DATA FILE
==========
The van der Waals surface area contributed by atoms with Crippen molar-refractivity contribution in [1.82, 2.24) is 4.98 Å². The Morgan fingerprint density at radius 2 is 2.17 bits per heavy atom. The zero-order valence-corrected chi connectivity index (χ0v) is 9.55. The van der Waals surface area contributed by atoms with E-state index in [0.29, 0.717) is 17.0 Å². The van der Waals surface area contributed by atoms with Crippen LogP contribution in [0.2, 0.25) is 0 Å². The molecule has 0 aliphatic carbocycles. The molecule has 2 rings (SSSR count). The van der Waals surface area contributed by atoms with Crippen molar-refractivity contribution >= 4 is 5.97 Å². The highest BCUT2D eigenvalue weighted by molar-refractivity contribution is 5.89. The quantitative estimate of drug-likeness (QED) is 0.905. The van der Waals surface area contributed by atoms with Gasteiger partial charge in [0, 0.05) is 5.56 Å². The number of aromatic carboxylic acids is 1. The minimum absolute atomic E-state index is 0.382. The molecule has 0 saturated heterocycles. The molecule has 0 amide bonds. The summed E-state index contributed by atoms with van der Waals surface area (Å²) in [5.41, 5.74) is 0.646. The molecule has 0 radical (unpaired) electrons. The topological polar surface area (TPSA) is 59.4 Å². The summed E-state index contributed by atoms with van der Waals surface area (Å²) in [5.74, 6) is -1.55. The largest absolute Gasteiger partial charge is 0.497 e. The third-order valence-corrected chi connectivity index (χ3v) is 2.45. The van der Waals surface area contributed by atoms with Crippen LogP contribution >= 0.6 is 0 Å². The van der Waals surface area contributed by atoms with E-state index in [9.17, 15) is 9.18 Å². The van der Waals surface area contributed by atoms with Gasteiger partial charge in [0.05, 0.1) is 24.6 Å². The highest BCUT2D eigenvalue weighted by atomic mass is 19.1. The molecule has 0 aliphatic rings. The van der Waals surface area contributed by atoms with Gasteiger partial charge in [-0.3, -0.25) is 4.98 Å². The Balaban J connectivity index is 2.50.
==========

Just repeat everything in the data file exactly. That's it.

The van der Waals surface area contributed by atoms with Crippen molar-refractivity contribution in [1.82, 2.24) is 4.98 Å². The Morgan fingerprint density at radius 2 is 2.17 bits per heavy atom. The zero-order valence-corrected chi connectivity index (χ0v) is 9.55. The van der Waals surface area contributed by atoms with E-state index in [0.29, 0.717) is 17.0 Å². The van der Waals surface area contributed by atoms with Crippen LogP contribution in [0.2, 0.25) is 0 Å². The molecule has 0 aliphatic carbocycles. The molecule has 2 rings (SSSR count). The van der Waals surface area contributed by atoms with Crippen molar-refractivity contribution >= 4 is 5.97 Å². The highest BCUT2D eigenvalue weighted by molar-refractivity contribution is 5.89. The quantitative estimate of drug-likeness (QED) is 0.905. The van der Waals surface area contributed by atoms with Gasteiger partial charge in [0, 0.05) is 5.56 Å². The number of aromatic carboxylic acids is 1. The minimum absolute atomic E-state index is 0.382. The molecule has 0 saturated heterocycles. The molecule has 0 amide bonds. The summed E-state index contributed by atoms with van der Waals surface area (Å²) in [5.41, 5.74) is 0.646. The molecule has 0 radical (unpaired) electrons. The topological polar surface area (TPSA) is 59.4 Å². The summed E-state index contributed by atoms with van der Waals surface area (Å²) in [5.74, 6) is -1.55. The largest absolute Gasteiger partial charge is 0.497 e. The third-order valence-corrected chi connectivity index (χ3v) is 2.45. The van der Waals surface area contributed by atoms with Crippen LogP contribution >= 0.6 is 0 Å². The van der Waals surface area contributed by atoms with E-state index in [9.17, 15) is 9.18 Å². The van der Waals surface area contributed by atoms with Gasteiger partial charge in [0.05, 0.1) is 24.6 Å². The highest BCUT2D eigenvalue weighted by atomic mass is 19.1. The molecule has 0 aliphatic rings. The van der Waals surface area contributed by atoms with Gasteiger partial charge in [-0.3, -0.25) is 4.98 Å². The Balaban J connectivity index is 2.50.